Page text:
How many times have you considered students’ inattention in class, poor behavior or poor grades as laziness, lack of studying, or simply lack of motivation and caring? Suppose it is none of these, but rather weaknesses in executive functioning skills? And what if there was something you could do to help your students succeed?
What are Executive Function Skills:
Executive function and self-regulation skills are the mental processes that enable us to plan, focus attention, remember instructions, and juggle multiple tasks successfully. Just as an air traffic control system at a busy airport safely manages the arrivals and departures of many aircraft on multiple runways, the brain needs this skill set to filter distractions, prioritize tasks, set and achieve goals, and control impulses.
Why do these students struggle academically and/or behaviorally:
One reason that students struggle, despite their hard work and effort, is because they have deficits in executive functions, the mental processes that control and coordinate activities related to learning. Executive functioning is not the same as intelligence. Even students who are quite intelligent might experience difficulties with executive function processes related to learning, such as:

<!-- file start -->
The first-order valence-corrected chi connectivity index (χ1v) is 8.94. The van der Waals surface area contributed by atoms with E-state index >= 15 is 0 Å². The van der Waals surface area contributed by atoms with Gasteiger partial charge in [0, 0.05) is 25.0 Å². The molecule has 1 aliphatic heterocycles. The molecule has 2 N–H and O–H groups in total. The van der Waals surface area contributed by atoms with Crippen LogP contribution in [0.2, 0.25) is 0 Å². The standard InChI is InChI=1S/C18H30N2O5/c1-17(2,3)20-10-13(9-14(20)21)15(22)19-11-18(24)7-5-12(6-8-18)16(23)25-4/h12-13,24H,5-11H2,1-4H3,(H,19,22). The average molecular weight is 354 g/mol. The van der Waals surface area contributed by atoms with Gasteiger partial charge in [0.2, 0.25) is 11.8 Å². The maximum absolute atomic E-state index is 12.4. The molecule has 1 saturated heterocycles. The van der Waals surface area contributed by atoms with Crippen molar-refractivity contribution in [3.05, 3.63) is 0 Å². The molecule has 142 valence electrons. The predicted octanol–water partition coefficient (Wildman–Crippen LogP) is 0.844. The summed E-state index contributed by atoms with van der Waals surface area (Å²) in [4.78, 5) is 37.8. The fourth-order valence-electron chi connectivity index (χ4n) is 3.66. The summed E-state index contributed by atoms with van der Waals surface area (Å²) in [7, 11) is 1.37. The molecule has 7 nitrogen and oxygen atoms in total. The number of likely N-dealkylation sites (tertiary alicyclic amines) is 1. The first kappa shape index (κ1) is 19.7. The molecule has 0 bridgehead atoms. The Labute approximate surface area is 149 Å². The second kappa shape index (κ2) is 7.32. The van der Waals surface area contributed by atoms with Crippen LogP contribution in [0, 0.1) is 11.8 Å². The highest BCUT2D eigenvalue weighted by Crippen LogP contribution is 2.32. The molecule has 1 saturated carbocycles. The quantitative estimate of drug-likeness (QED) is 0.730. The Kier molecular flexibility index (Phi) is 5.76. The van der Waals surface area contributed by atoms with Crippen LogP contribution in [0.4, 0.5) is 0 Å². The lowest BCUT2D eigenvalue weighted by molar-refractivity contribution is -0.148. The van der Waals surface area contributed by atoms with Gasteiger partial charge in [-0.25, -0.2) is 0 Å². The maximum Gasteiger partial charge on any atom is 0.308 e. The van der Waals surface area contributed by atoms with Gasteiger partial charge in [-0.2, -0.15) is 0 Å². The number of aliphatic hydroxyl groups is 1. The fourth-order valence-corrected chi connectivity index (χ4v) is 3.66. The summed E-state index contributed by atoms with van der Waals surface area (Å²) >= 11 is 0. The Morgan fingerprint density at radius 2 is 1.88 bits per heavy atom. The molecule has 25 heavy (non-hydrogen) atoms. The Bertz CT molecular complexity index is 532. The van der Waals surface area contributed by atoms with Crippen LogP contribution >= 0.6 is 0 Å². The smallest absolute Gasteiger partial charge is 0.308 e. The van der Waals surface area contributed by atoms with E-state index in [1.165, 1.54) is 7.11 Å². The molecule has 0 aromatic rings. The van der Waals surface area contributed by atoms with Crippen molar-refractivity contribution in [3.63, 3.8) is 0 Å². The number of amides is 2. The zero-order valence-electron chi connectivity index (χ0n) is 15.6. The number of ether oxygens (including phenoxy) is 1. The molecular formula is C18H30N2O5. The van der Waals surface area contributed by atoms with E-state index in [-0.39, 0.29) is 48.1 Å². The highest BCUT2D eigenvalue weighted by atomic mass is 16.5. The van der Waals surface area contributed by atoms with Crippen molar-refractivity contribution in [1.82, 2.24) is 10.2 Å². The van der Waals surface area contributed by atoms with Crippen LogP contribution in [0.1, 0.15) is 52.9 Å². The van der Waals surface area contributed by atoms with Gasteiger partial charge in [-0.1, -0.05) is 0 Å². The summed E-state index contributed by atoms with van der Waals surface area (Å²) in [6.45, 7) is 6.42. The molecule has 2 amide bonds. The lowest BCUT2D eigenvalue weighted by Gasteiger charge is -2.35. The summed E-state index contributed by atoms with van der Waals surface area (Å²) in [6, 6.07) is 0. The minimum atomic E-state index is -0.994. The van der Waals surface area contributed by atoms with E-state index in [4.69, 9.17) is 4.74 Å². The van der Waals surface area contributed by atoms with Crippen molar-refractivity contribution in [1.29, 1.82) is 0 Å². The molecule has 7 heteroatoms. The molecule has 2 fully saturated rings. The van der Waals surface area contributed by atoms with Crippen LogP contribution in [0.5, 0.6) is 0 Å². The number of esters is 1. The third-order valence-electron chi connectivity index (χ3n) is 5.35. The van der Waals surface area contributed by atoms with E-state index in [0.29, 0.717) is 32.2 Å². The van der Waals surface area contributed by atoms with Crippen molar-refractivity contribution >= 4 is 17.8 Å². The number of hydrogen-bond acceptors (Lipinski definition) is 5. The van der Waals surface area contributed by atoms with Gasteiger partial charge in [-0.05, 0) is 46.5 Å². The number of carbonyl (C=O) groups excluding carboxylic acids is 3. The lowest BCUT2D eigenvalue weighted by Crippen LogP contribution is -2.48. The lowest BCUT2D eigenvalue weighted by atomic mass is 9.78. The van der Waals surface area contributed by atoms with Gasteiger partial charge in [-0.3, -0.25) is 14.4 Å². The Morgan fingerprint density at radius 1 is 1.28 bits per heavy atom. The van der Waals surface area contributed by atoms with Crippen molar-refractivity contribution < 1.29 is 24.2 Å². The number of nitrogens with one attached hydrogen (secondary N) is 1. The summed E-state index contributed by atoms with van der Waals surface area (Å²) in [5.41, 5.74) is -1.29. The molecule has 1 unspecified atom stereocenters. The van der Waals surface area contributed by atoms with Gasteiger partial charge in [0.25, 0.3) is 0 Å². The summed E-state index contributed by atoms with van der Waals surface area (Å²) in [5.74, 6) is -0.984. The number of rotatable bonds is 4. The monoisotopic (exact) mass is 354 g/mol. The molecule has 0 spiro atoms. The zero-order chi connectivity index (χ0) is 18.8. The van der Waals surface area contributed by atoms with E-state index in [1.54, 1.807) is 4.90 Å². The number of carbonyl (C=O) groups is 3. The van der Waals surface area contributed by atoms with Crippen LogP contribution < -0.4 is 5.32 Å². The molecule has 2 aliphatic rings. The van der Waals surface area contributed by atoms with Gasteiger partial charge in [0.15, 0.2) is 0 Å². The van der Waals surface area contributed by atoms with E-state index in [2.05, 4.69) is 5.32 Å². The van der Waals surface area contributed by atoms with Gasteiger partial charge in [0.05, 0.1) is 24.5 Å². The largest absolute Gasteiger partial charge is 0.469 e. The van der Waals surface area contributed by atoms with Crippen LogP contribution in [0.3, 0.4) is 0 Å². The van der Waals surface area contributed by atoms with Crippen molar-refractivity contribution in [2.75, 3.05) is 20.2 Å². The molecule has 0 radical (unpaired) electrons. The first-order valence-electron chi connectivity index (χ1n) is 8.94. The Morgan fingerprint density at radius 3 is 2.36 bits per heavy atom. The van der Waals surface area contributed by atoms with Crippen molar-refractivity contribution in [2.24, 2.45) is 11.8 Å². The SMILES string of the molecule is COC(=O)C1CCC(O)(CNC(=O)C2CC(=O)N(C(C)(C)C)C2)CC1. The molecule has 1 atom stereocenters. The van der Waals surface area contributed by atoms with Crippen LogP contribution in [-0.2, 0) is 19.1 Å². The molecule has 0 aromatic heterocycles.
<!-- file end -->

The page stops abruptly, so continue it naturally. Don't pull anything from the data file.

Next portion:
- Processing information
- Retaining and recalling information
- Organizing materials and managing time
- Selecting, monitoring, and using effective learning and study strategies
These executive function processes are highly related to academic success.
Iris Center Vanderbilt University
How can I help my students identify strengths and weaknesses when it comes to Executive Function Skills?
Check out the Executive Skills Questionnaire that not only helps identify skill strengths and weaknesses, but also goes into a variety of ways to develop these skills, to involve a variety of Tier I interventions:
Want to learn even more, and see first hand examples, about the impact of Executive Function Skills on students, complete the Learning Module below: